Sister Ursula is an RN and she works at a diabetes clinic 3 days per week and spends her Wednesdays helping out at the chemotherapy clinic at the Eagle Pass hospital. Her three day weekends allow her to cross the border and run around to all the organizations over there that she is supporting as part of the Benedectine Sisters of Boerne, Texas program Caridad de Corazon, Charity of the Heart.
|Benedictine Sisters Germaine and Ursula|
We were very impressed with all the ministries that we saw and for the most part, we were just in and out. Our first stop was delivering food to the Comedor where school children can go to get a full meal before or after school. After that, we dropped off some food and winter jackets to a small shelter for the homeless. Next stop was to bring cloth to the CFO Justicia Maquiladora (see above), because when they are not cranking out orders, the workers can use the sewing machines to make other items to sell locally and try to make a living.
After lunch, we stopped in for a visit with a man and a woman, Memo and Egla, who previously managed a Baptist children's orphanage in Piedras Negras. The orphanage recently closed, but luckily there were only three children living there at the time, and the two boys were accepted into the other orphanage in the city and Memo and Egla adopted the little girl, Lupita. Sister Ursula will often visit them and check to see how they are doing, because after the orphanage closed, the father was out of work for a long time and now they were supporting a little girl too! Fortunately, Memo recently found work and they seem to be doing well. It was really nice to be invited in this home and to see this sweet family. The man and woman have several other children, but all are grown and, though they could be her grandparents, they are providing a stable home for little Lupita.
|Hugs all around at Casa Bethesda, |
home for people with disabilities
We brought them food and diapers and all the residents who were able ran to greet Sister Ursula, many asking when they were going to go to Soriana again. With such a small staff, the residents very rarely get to leave the house, but Sister Ursula has recently taken van loads out to eat or to go shopping at Soriana, a Walmartesque store. I just loved this and wish I could accompany them on one of their outings! Though they may not often get out into the greater community, they have a beautiful yard space, including a basketball hoop and large playground, and Eric and I tossed a ball with a couple of the residents.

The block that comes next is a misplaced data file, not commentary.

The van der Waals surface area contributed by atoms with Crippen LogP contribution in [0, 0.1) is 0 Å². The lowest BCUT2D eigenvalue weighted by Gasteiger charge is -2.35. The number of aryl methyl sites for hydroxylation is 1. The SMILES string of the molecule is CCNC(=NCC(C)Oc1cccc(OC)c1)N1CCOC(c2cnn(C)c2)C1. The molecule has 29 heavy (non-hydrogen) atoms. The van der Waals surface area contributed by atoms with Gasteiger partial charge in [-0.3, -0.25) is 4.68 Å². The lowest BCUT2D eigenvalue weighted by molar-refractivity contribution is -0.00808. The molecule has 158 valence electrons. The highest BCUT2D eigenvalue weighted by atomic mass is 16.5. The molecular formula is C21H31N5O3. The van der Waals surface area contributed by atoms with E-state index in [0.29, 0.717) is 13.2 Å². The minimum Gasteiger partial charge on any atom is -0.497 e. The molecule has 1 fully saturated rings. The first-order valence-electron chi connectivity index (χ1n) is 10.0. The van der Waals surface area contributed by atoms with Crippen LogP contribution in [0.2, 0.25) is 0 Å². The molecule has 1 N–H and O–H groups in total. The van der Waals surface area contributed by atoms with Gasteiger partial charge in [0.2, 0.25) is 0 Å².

|Eric plays with the boys at the children's home|
After Casa Bethesda, we had longer visits at the boys' and girls' orphanages which are operated by the diocese of Piedras Negras. At the boys' house, there were about 12 boys, all under the age of ten, so we ran around and played with them for a while. At the girls' house, there are currently only 6 girls, all but one under ten. The older girl, 12, Jennifer, appears to have some disabilities and isn't too verbal and she was just the sweetest girl in the world. After a few minutes there, she took my hand and she pretty much did not let it go for the next two and half hours. The afternoon of our visit, a large group of education students from the university came over and threw a party for the kids. They brought balloons, pizza, a couple of them dressed as princesses and they played all sorts of games. It was a lot of fun, though Jennifer and I stayed on the sidelines as she preferred to just watch. When we were leaving, I had to let go of her little hand, but I can still feel her warm presence in my heart.
|Story time at the fiesta at the children's home|
Our last stop was at the home of a woman in a poor colonia on the outskirts of the city. Sister Ursula told us about a trend she has seen in these small neighborhoods: that one woman of the colonia become the go-to, the unofficial representative, whom the residents bring their questions and needs to. The woman we visited had this role and Sister Ursula spoke with her about the needs of the kids in the community, as the Benedictines give grants to many of the children in the neighborhood, enabling them to go to school, a privilege that unfortunately is not free is most parts of Mexico. After Sister Ursula delivered some tuition money and received a request for hair clippers for a student in a cosmetology program, we headed back to Eagle Pass. What a day!!
Though we were only in town a few days, because of Sister Ursula, we were able to see a huge portion of the social work happening in Piedras Negras, giving us great insight into this area of the border. We are so grateful to have been able to witness all the work that is currently happening and we can only hope it continues to receive all the support it needs.